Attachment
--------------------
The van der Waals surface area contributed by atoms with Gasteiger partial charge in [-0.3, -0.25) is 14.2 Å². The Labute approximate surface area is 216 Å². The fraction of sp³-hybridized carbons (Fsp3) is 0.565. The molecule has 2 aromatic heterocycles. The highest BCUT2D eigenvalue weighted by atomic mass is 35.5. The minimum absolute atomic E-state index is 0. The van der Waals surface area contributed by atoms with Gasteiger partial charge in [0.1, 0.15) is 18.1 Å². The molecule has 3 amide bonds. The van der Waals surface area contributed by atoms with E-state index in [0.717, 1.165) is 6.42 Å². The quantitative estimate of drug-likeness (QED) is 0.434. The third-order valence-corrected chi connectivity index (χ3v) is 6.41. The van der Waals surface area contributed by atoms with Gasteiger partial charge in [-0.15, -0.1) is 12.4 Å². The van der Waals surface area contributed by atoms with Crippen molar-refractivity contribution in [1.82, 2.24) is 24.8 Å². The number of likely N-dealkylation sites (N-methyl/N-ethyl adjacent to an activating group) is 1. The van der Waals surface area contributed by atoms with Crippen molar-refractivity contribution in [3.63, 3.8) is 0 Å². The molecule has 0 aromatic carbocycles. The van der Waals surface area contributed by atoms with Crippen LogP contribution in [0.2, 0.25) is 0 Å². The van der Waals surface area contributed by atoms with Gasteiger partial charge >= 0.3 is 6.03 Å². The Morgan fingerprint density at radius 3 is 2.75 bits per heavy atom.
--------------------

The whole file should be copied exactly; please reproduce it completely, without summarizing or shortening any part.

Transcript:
The van der Waals surface area contributed by atoms with Gasteiger partial charge in [-0.3, -0.25) is 14.2 Å². The Labute approximate surface area is 216 Å². The fraction of sp³-hybridized carbons (Fsp3) is 0.565. The molecule has 2 aromatic heterocycles. The highest BCUT2D eigenvalue weighted by atomic mass is 35.5. The minimum absolute atomic E-state index is 0. The van der Waals surface area contributed by atoms with Gasteiger partial charge in [0.1, 0.15) is 18.1 Å². The molecule has 3 amide bonds. The van der Waals surface area contributed by atoms with E-state index in [0.717, 1.165) is 6.42 Å². The quantitative estimate of drug-likeness (QED) is 0.434. The third-order valence-corrected chi connectivity index (χ3v) is 6.41. The van der Waals surface area contributed by atoms with Gasteiger partial charge in [-0.15, -0.1) is 12.4 Å². The van der Waals surface area contributed by atoms with Crippen molar-refractivity contribution in [1.82, 2.24) is 24.8 Å². The number of likely N-dealkylation sites (N-methyl/N-ethyl adjacent to an activating group) is 1. The van der Waals surface area contributed by atoms with Crippen molar-refractivity contribution in [3.63, 3.8) is 0 Å². The molecule has 0 aromatic carbocycles. The van der Waals surface area contributed by atoms with Crippen LogP contribution in [0.2, 0.25) is 0 Å². The van der Waals surface area contributed by atoms with Gasteiger partial charge >= 0.3 is 6.03 Å². The Morgan fingerprint density at radius 3 is 2.75 bits per heavy atom.